Home and studio outtakes culled from a massive backlog of work by one of Chicago's finest. There are duds to be sure, but even they sound purposeful.
Is that Trent Reznor on the cover? No? Phew. Exponentially lesser known and exponentially more prolific than the industrial giant, Kevin Tihista is a music scene veteran (Maus, Wood, Triple Fast Action, Veruca Salt) turned home-recording songwriter geyser. Seriously, the man is now known more for writing tons of songs than for the songs themselves. Home Demons Volume 1 collects leftovers, demos, and studio tracks, seemingly setting the stage for scads more such releases or perhaps a Proust-worthy box set. As odds 'n' sods records tend to be, Tihista's is fairly hit-or-miss, but as with spiritual kin Robert Pollard and Jack Logan, picking and sifting for the occasional gem is half the fun, and enough enticement to track down more recordings.
Browsing through various press on Tihista reveals lots of comparisons to Elliott Smith, which are vaguely understandable. The brief but wonderful "Stratford Upon Avon" dips in the same solo-Beatle inspired trickbag, pulling out double-tracked vocals, nimbly picked guitar, and a Lennonesque melody to declare "Shakespeare's a hoax but let the legend live on". But shared influences aside, there's little to connect Tihista's sensibilities to Smith's. Then there's the home-cooked Casio sounds of "Wake Up Captain" and the instrumental "#32", complete with faux-trumpet trills and stuffy back beats. "Captain" (also the title of his 2004 release under the moniker Kevin Tihista's Red Terror) is absurdly catchy, repeating a sequence of chords under an even more repetitive keyboard whistle, offsetting the hangdog reflection of "I know I've seen good times in my life / But now I can't remember if they were even mine or not / There's just no way to get back home".
Much of Home Demons is like watching a romantic comedy where a hapless but likeable leading man/woman mopes and obsesses over his/her issues and tough times. You empathize, but ultimately there's no sense of real danger of bottoming out and not finding good times in the end. There's a breeziness on every song that shaves the edges off, for better or worse. The Ida-like "I Don't Blame You" addresses a dissolving relationship with such an understanding tone that it's almost aggressively well-adjusted: "I'm not here to judge you on what you do with your life / Just know that I'll always love you / And I know you're gonna be just fine". Humorously, the sentiment spills over into a syrupy reading of Dave Mason's '70's gold classic "We Just Disagree". But although moves like this are amusing, and easier to pull of on records designed for experiments and leftover tracks, they don't always beg to be replayed more than a couple times.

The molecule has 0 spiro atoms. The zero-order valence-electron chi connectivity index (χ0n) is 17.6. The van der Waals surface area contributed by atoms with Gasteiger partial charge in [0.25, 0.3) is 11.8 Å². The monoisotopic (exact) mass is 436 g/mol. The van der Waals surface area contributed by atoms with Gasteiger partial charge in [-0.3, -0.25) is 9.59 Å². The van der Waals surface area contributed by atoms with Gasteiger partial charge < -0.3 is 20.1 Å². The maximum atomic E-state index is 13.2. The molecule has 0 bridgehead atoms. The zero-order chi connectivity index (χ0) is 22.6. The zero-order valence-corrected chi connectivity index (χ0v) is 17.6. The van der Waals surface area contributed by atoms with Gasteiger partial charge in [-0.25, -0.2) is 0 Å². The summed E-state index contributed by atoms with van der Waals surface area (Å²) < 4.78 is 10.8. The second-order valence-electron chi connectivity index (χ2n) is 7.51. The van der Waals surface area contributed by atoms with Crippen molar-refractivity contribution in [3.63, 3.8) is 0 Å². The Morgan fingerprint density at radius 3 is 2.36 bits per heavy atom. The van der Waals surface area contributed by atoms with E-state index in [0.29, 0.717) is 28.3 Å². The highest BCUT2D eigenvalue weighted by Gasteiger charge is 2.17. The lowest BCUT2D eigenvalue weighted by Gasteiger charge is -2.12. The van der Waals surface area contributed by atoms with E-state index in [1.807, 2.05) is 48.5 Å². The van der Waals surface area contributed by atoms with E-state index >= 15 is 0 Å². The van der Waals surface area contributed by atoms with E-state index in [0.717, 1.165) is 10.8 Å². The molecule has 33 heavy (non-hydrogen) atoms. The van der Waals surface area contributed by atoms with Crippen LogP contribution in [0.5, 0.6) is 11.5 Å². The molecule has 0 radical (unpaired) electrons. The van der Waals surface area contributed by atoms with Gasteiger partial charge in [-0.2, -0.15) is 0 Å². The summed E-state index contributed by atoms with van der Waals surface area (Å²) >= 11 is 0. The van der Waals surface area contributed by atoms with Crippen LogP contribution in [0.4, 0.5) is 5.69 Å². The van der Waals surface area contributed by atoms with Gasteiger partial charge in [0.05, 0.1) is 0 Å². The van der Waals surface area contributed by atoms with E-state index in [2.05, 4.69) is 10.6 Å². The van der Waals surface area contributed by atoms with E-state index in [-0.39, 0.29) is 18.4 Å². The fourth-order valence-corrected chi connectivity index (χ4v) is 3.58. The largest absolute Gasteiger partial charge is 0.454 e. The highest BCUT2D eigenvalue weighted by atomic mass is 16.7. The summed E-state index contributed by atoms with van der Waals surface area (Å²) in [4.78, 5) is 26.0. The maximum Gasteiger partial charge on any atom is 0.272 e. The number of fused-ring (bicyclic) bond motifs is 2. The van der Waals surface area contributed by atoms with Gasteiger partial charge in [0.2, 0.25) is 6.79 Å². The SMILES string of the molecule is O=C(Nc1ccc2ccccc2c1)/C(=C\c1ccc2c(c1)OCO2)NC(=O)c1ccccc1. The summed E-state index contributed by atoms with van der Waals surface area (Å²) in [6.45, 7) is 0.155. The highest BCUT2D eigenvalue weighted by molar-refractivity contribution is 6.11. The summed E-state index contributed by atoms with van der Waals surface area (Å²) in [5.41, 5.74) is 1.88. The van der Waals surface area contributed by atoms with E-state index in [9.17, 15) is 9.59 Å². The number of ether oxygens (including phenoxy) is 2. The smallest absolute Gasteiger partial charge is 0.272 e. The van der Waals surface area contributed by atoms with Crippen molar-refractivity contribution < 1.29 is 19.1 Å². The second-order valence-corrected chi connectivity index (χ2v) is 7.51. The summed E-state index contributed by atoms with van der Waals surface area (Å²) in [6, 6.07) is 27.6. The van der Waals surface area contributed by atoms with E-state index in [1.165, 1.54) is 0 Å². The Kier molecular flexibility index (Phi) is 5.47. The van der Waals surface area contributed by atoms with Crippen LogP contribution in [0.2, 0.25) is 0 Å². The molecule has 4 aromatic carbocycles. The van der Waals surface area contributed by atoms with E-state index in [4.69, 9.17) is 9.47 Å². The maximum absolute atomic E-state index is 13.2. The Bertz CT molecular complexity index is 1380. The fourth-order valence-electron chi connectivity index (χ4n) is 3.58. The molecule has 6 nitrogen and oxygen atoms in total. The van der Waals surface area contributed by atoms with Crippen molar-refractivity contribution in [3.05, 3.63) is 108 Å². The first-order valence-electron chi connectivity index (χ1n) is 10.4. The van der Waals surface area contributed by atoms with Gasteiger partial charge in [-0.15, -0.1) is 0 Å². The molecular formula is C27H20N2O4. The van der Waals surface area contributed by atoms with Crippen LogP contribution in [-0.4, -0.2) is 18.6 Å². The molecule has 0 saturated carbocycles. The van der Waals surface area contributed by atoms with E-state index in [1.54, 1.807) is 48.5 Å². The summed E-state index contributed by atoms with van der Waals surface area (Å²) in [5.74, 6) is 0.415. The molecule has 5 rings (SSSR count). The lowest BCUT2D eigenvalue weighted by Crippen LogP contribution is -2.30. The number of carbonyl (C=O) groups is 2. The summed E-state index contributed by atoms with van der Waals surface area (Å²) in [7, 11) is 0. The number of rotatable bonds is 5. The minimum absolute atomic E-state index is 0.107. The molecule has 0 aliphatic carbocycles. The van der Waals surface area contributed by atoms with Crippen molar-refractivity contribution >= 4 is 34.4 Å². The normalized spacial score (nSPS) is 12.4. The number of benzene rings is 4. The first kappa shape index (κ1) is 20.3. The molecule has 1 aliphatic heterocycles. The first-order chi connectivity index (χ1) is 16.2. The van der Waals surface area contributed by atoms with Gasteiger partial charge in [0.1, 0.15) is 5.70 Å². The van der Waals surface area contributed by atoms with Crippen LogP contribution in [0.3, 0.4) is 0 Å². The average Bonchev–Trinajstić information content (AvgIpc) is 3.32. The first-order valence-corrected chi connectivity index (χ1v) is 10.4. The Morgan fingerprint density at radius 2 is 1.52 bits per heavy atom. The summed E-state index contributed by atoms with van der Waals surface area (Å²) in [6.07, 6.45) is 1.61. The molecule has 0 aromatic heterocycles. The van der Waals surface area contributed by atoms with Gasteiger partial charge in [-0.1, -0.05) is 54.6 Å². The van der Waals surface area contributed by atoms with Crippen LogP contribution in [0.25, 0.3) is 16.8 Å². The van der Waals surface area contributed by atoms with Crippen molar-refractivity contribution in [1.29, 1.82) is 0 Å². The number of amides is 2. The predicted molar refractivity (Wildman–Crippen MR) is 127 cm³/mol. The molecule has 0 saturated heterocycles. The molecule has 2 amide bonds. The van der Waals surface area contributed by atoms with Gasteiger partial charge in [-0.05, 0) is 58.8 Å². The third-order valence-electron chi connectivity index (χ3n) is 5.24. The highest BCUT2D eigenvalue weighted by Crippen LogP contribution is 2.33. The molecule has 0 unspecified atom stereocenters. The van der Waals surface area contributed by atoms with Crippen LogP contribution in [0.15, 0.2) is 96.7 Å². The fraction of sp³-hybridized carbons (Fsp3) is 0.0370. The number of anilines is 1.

Tihista himself is quick to admit in the liner notes that "track 11 kind of sucks, but who cares", a typical act of self-deprecating charm. But there it is anyway, "15 Hundred Miles", laid out warts-and-all. As such, it fits here as a document of the songwriting process that's been so fruitful for him. There's a constant ebb and flow of good and bad, and "15 Hundred Miles" is only marginally schmaltzy until the ultra-cheesy resolve at the end, which does in fact suck enough to cause heads to turn in whatever room it's playing. But Tihista's willingness to take the piss out of himself is refreshing, demystifying the often too-pious position of singer-songwriter. Towards the end of the excellently titled "Jim Henson's Blues/You're Not Bad", the guitars fall out of the mix to frame the rant, "Some motherfucker looked like Ryan Adams and I slapped that bitch in the teeth". If a hip-hop style song feud could erupt from this and spawn a couple albums on both sides, I'd say it's all worth it.